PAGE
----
A key element of the case for a BIG is how it would be financed. Progressive income taxes are an option in rich countries, and then the BIG is formally equivalent to Friedman’s (1962) negative income tax. When financed by reduced expenditures on other public programmes, the benefits and costs of those programmes should be considered. That could make a BIG proposal look worse if it was introduced at the expense of (say) better quality schooling, or healthcare for poor people. Fine, let’s look at that carefully. But we should not write off a BIG at the outset as too expensive. A BIG should be among the options to be considered by any developing country in a package of anti-poverty policies (Ravallion 2016).
The favourite calculation here is simple. Just measure each poor person’s poverty gap – the distances below the poverty line for all the poor – and make handouts accordingly. Voila, no more poverty! A budget to cover the aggregate poverty gap will almost always be much smaller than the cost of a BIG.
This calculation is deceptive, for three main reasons. The first is about incentives. Perfect targeting like this generates 100% marginal tax rates on poor people because if a poor family’s income increased by US$1, its benefit level would fall by US$1. We would have created a policy-induced poverty trap. If implemented, once everyone realised this was the case, the cost would undoubtedly rise until it was much higher than the initial aggregate poverty gap.
The second reason concerns the information constraints on targeting. These can be severe, especially in poor countries with weak administrative capacity. Policymakers in practice have access to a limited subset of the information needed to reliably establish how poor someone was. The household data that could be reliably used for this purpose are limited, and we know even less about living conditions at the individual level. We are a long way from perfect targeting in practice.
Third, when the budget is free to vary, finer targeting may well undermine public support (notably from the middle class) for anti-poverty policies (Sen 1995). The poor end up with a larger share of a smaller pie, with ambiguous gains.
A simple anti-poverty policy assigns transfers based on observed categories, such as location, household size, or landholding in rural areas. More sophisticated versions use a proxy means test in which a statistical model is calibrated using a limited set of readily observed household characteristics in a sample survey. Data on these characteristics are used to predict who is poor in the population as a whole.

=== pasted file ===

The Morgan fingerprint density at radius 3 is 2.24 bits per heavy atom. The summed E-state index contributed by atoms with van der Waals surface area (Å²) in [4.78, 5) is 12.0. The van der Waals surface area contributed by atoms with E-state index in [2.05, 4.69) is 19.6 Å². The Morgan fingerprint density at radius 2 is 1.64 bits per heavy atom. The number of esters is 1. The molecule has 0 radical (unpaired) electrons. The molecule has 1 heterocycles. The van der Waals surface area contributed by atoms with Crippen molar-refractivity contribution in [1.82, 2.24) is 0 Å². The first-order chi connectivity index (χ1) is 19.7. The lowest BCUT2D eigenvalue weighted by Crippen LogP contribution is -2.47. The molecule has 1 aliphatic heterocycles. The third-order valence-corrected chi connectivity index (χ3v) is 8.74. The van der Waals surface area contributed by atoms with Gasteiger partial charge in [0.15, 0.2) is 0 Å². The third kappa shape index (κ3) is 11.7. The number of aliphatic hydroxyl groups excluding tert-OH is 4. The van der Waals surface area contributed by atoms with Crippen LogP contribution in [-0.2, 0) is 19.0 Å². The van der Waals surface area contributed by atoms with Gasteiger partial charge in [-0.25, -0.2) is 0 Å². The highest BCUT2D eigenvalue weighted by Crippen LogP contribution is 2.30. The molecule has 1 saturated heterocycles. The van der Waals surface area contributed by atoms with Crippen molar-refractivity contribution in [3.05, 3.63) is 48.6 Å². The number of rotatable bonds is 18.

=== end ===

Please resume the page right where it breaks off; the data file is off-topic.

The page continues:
These methods have often disappointed in practice. Even with a fixed budget sufficient to eliminate poverty with perfect information, optimally designed transfers as a function of the information that is available do not come close to eliminating poverty. This has been shown in recent research for countries in Africa (Brown et al. 2016). Even with the aggregate poverty gap as the budget, three-quarters of the poverty would remain.
There are further questions here: what does it mean to target ‘well enough’, and well enough for whom? Experience and research point out the horizontal inequities of targeted social policies in practice. At the community level, these policies may appear opaque or almost random. People can see that equally poor families are being treated differently by these targeting tools. Some get help but others do not. The obvious unfairness of this situation can generate social conflict and undermine well-intentioned social policies. There can be gains from tapping into community-based information, but there are risks there too (Mansuri and Rao 2012).
Whether the information available to policymakers is reliable and sufficient for the task of targeting is an open question. It should be examined carefully in each setting, taking account of the social tensions that can be generated by bad targeting. But we should also not presume that there are large gains for poor people from exploiting the available information in practice.
This one is surprising, because a BIG would probably be the most non-distortionary policy imaginable. Nobody would be able to do anything to change how much they got. Granted, there would probably be a positive income effect on demand for leisure. As with all transfers, however, one must also consider impacts on other relevant constraints facing poor families, including uninsured risk and credit constraints. Transfers can help relax these constraints on employment. There is evidence that South Africa’s ‘older person’s grant’ did this for recipient families (Ardington et al. 2009).
Incentive effects should not be ignored. Some targeted policies create high marginal tax rates for poor people. This is a bad idea. But incentive problems are often exaggerated, and may not be serious in practice (Banerjee et al. 2017).
Undeniably, there are tradeoffs. When thinking about a BIG, however, we could define ‘income’ more broadly than just cash income. A full income concept could include imputed values for services in kind, such as publicly provided health insurance and schooling. A BIG discussion might emphasise these ‘non-cash’ dimensions of welfare.